Extremely doubtful. Fraud requires them to get inside your mind and prove that you never intended to pay the lower payments. You will be sued for breach of contract for not maintaining the payments with the new credit card in civll court. In 7 years as a judge and 7 years as a prosecutor, I NEVER saw anyone prosecuted criminally for what you have described. I hope that puts your mind at ease.
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I agree-extremely doubtful.
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Credit fraud requires showing that you had no intent to pay at the time you made the purchase (or in this case transfer). If you actually have no intent to pay the debt then it shouldn't matter to you what the interest rate is and so taking steps to lower your interest rate is actually some evidence that you are not committing fraud.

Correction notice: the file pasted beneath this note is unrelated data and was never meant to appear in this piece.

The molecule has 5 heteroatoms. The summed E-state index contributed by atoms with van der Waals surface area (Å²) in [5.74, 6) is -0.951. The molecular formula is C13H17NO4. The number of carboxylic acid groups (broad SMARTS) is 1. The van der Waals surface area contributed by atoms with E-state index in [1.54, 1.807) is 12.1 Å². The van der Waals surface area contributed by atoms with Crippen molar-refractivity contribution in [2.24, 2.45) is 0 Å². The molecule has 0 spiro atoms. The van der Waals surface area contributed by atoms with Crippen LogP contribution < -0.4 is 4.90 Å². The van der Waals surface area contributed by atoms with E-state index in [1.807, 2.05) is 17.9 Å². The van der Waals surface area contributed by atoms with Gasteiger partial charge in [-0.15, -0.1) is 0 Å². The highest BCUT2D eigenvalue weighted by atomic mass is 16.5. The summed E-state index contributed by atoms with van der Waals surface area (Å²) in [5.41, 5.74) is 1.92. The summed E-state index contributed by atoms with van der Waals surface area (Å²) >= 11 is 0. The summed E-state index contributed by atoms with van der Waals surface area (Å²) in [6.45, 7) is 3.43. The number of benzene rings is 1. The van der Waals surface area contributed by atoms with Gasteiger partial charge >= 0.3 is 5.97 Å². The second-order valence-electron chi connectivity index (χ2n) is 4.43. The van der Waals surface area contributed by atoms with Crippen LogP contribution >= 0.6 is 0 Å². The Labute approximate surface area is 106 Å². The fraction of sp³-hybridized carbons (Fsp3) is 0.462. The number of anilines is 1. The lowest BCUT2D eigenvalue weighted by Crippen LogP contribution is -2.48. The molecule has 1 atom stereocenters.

On the other hand, if you file bankruptcy soon after a large balance transfer (particularly if within 90 days) then the credit card issuer may challenge the dischargability of the debt. However, you will still prevail if your attorney explains that the charge was simply a balance transfer.
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